Harvesting Returns: Financial markets wake to diversification potential of agriculture
"Live green, go yellow,” trumpets General Motors’ new advertising campaign, touting the benefits of using corn-based, cleaner-burning ethanol in combination with gasoline.
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By Loch Adamson
Alpha Magazine 09/12/06
"Live green, go yellow,” trumpets General Motors’ new advertising campaign, touting the benefits of using corn-based, cleaner-burning ethanol in combination with gasoline. With oil prices stuck at about $70 a barrel, demand for ethanol surged to record levels this summer. Nor is it likely to drop anytime soon: The passage of the Energy Policy Act of 2005 calls for the U.S. to increase ethanol usage from 4 billion gallons annually to 7.5 billion by 2012.
Wall Street has taken notice — and so have a number of hedge funds. This spring Shonda Warner, founder of London-based fund of hedge funds Chess Capital Partners, began looking at the possible ramifications of the ethanol boom. Rather than putting money into construction projects, like Microsoft founder Bill Gates, whose Cascade Investments made two private placements worth a combined $84 million in Pacific Ethanol to help the Fresno, California–based company build five new plants, Warner is betting that the value of farmland itself may appreciate.
“Everyone is talking about ethanol, but how do you make it?” says Warner. “You have to have corn, which means that you have to have land.”
The Nebraska native knows whereof she speaks: She was raised on a farm near the Missouri River, where her father cultivated corn and soybeans, and started her career in finance on the grain-trading desk at agribusiness giant Cargill. “Unfortunately, ethanol production could have inflationary knock-on effects if grain gets more expensive, but the potential for baseline change in U.S. agriculture is huge,” she says. “I don’t think we’ve seen anything like it in 30 years.”
Last fall Warner’s friend Hunt Taylor, director of investments for Stern Investment Holdings, came to her for advice because he had been approached by a pension fund looking to put $100 million into farmland. She invited Taylor and John Fletcher, an expert trader in soft commodities like corn, down to Clarksdale, Mississippi, to brainstorm. (Warner owns Miss Del’s General Store there.) All three were keen to work on the project, but their collaboration was cut short when Taylor, who was about to leave Stern, the private investment arm of the Stern family’s Hartz Group, was killed in a motorcycle accident in February.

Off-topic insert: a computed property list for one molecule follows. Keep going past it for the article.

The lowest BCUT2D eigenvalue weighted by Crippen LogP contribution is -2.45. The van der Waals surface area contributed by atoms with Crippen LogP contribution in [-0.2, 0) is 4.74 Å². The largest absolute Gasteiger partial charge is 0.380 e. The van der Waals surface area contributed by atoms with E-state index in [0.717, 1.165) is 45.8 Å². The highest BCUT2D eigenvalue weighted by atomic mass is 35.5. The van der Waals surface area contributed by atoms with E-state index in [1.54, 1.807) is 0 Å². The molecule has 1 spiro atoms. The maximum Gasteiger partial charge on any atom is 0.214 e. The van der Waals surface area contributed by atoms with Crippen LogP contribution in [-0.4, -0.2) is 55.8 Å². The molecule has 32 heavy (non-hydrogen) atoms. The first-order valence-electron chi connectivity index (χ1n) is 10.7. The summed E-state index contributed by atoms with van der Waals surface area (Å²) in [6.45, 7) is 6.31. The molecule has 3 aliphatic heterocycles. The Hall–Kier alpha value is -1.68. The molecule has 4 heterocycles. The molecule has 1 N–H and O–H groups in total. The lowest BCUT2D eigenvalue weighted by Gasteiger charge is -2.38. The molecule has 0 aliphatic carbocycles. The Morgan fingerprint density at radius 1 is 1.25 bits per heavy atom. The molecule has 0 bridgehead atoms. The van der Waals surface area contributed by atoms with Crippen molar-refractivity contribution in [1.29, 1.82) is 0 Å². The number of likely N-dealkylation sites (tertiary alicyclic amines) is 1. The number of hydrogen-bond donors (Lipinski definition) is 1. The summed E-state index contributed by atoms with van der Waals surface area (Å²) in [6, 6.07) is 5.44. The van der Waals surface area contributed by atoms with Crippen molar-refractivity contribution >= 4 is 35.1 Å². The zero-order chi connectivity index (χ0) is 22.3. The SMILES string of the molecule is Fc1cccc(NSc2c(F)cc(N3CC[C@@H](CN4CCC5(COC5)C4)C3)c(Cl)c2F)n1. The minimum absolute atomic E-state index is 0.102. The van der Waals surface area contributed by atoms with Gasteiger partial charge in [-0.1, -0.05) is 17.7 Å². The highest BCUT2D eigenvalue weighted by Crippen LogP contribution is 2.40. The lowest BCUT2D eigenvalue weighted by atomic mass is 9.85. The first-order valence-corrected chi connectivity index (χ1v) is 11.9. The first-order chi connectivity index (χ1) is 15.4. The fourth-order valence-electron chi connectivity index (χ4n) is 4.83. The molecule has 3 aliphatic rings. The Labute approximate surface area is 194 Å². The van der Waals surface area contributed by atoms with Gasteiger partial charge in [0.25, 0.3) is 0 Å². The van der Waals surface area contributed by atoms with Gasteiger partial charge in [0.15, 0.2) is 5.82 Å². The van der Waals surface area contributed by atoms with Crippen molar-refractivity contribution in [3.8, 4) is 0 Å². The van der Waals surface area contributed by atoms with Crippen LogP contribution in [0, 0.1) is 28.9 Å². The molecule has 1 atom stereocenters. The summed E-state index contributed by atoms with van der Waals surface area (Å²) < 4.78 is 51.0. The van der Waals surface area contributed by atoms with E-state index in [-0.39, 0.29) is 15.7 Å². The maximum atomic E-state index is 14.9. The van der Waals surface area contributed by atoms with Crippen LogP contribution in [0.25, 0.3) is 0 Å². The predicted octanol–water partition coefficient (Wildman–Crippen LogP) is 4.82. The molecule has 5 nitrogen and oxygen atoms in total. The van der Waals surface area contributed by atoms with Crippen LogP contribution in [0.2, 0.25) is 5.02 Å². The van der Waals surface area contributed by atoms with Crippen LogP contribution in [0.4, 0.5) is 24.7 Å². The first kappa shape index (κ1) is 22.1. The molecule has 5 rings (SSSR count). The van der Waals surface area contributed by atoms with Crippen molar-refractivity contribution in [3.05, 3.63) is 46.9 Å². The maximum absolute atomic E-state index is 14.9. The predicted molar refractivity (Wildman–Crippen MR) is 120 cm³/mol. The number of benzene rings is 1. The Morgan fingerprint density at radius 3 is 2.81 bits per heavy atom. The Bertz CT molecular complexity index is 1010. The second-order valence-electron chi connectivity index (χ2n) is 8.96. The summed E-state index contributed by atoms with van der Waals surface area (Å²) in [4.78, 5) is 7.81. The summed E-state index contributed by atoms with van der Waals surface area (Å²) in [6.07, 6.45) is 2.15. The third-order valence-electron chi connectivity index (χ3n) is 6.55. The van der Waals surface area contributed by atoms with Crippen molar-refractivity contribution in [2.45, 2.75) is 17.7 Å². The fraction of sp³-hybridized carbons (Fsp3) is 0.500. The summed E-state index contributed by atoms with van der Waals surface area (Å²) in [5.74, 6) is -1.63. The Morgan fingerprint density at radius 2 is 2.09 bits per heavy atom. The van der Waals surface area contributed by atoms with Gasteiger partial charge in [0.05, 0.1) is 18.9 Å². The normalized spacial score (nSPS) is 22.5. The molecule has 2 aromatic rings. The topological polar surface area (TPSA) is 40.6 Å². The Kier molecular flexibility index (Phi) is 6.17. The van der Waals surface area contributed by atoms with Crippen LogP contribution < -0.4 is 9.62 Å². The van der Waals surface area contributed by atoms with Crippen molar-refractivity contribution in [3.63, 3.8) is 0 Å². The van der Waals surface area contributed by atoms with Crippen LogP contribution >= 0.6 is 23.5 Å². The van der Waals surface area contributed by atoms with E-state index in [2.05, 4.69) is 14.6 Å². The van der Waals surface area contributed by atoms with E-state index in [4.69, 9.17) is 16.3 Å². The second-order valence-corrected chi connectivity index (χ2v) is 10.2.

The idea lay fallow until Warner and Fletcher took it up again this spring. They have designed an unusual hybrid investment vehicle, Full Harvest Agricultural Opportunities Fund, under Chess Capital’s purview. The fund will offer investors a cost-efficient means of gaining exposure to farmland — and the crops grown on it — without having to pay any carry (the storage and interest fees implied by owning commodities futures). Rather than lease the property to farmers and collect cash, they plan to charge rent in crops and market the crops directly.
“Owning the land is a much better way to invest in soft commodities,” says Fletcher, who runs Central Missouri Agriservice, a grain business in Marshall, Missouri. “Because of the cost of carry, which is quite high, investors [who buy futures contracts] have to see a return of 30 percent over the course of a year just to break even.”
The fund, which Warner and Fletcher expect to launch in December and to have the capacity to manage $200 million, will have a second share class that combines land ownership with private-equity-style investments in biofuel partnerships. “They do tend to hedge each other, so it’s a nice combination,” Warner says. “If energy prices drop, inflation will likely stay low and credit loose — and those factors tend to support the price of land. If, on the other hand, energy prices go up, grain prices will be supported by the need for ethanol, especially with all of this new legislation coming into effect.”
The 42-year-old Warner has come a long way from her father’s farm. After leaving the grain-trading desk at Cargill, she moved to Goldman, Sachs & Co., where as a proprietary trader she focused on investment warrants and convertible bonds. In 1998 she joined London-based multimanager hedge fund Montier Partners as CIO; she decamped in 2003 to launch her own fund of hedge funds. Although Warner still has a home in London, she is keen to get back to her agrarian roots — and find new ways to combine her knowledge of finance with her farming experience.
“All of these Wall Street guys are getting interested in the diversification potential of agriculture, but honestly, they don’t know much about it,” she says. “The farmers, who do, can’t stand New York. For the first time in a long time, I feel as though I can really add significant value by bridging these two worlds.”